The Basics of an Ira Real Estate Investment

from the SageRealtor Newsletter Archive

In this issue, we highlight a little-known IRS provision that lets you extend real estate purchasing with tax-deferred dollars.

Using self-directed IRAs some investors are now purchashing retirement dream homes well before their retirement years.

According to Realtor® Magazine here’s how it works: your IRA account buys the home now as an investment, leases the home (it must in fact be operated as an investment property), and then you withdraw the property at retirement age (currently 59 ½ + for penalty-free withdrawal). At that time, you can elect either to have the IRA sell the property or take an in-kind distribution of the property.

Just like any other investment an IRA holds, the IRA can sell or buy properties any time.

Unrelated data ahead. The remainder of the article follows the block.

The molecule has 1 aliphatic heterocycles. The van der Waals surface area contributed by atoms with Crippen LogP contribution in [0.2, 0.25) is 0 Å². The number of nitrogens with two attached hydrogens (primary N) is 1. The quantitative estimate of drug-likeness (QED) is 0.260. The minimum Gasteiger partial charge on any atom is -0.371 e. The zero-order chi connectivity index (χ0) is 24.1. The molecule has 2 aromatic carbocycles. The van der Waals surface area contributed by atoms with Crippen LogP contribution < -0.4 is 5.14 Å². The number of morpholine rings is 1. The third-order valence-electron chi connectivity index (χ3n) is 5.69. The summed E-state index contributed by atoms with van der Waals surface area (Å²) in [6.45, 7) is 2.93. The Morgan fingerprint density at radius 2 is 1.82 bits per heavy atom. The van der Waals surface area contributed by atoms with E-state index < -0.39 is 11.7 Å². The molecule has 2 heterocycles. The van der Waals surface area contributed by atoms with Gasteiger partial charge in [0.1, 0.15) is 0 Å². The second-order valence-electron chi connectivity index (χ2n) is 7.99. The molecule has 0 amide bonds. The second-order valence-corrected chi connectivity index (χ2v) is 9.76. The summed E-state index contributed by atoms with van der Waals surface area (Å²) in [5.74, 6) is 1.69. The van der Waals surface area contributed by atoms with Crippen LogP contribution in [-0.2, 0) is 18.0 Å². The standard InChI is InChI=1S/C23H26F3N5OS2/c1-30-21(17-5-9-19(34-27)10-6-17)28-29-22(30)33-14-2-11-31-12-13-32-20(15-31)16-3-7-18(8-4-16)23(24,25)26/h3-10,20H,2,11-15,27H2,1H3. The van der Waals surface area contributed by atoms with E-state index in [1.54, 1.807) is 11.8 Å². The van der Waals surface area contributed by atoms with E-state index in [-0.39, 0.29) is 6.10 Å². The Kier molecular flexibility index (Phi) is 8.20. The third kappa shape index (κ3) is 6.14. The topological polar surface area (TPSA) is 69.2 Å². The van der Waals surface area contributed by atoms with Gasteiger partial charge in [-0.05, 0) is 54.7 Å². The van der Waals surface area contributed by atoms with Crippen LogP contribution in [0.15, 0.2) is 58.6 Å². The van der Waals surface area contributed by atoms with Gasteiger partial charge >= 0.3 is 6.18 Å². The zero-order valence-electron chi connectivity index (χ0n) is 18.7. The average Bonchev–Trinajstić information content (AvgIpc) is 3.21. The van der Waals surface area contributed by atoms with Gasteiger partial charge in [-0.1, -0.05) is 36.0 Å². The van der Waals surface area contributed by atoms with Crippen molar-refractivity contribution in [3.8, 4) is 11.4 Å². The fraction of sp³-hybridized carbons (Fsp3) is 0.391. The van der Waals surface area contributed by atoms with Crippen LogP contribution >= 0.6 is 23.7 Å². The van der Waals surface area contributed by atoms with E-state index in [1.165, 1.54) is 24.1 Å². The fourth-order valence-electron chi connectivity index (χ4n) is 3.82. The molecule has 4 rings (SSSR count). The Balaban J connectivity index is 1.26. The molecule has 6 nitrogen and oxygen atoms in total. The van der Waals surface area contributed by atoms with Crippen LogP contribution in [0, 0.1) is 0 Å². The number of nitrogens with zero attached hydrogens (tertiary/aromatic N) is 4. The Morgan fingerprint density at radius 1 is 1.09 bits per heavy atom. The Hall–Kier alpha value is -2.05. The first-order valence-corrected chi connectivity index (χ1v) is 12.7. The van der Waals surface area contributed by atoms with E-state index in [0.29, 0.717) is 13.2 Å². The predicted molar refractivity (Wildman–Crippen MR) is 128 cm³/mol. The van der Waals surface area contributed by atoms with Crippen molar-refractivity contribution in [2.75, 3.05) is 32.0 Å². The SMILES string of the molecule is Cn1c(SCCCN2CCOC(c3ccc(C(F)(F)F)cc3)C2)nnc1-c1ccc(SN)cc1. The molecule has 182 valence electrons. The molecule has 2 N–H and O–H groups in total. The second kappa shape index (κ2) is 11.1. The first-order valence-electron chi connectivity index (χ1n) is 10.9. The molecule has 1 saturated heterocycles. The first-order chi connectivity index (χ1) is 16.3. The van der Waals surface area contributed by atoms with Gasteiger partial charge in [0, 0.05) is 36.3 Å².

Most banks and brokerage companies—the most common IRA account options—limit your choices to certificates of deposit, stocks, mutual funds, annuities, and similar financial instruments. But Section 408 of the Internal Revenue Code permits individuals to purchase land, commercial property, condominiums, residential property, trust deeds, or real estate contracts with funds held in many common forms of IRAs, including a traditional IRA, a Roth IRA , and a simplified Employee Pension plan, or SEP-IRA.

You can also can have your IRA purchase an interest in the property in conjunction with other individuals, such as a spouse, business associate, or friend.

Self-Directed IRA Custodians

You’ll want to locate an independent IRA custodian that allows real estate investments and work with that company to set up an IRA account. The IRA account holder can’t serve as the custodian of his or her own account. So it’s important to select a custodian knowledgeable about the types of investment you’re interested in (the custodian holds title to the real estate).

We found the Guidant web site and the PENSCO Trust site both to have easy-to-understand learning material on how the process works.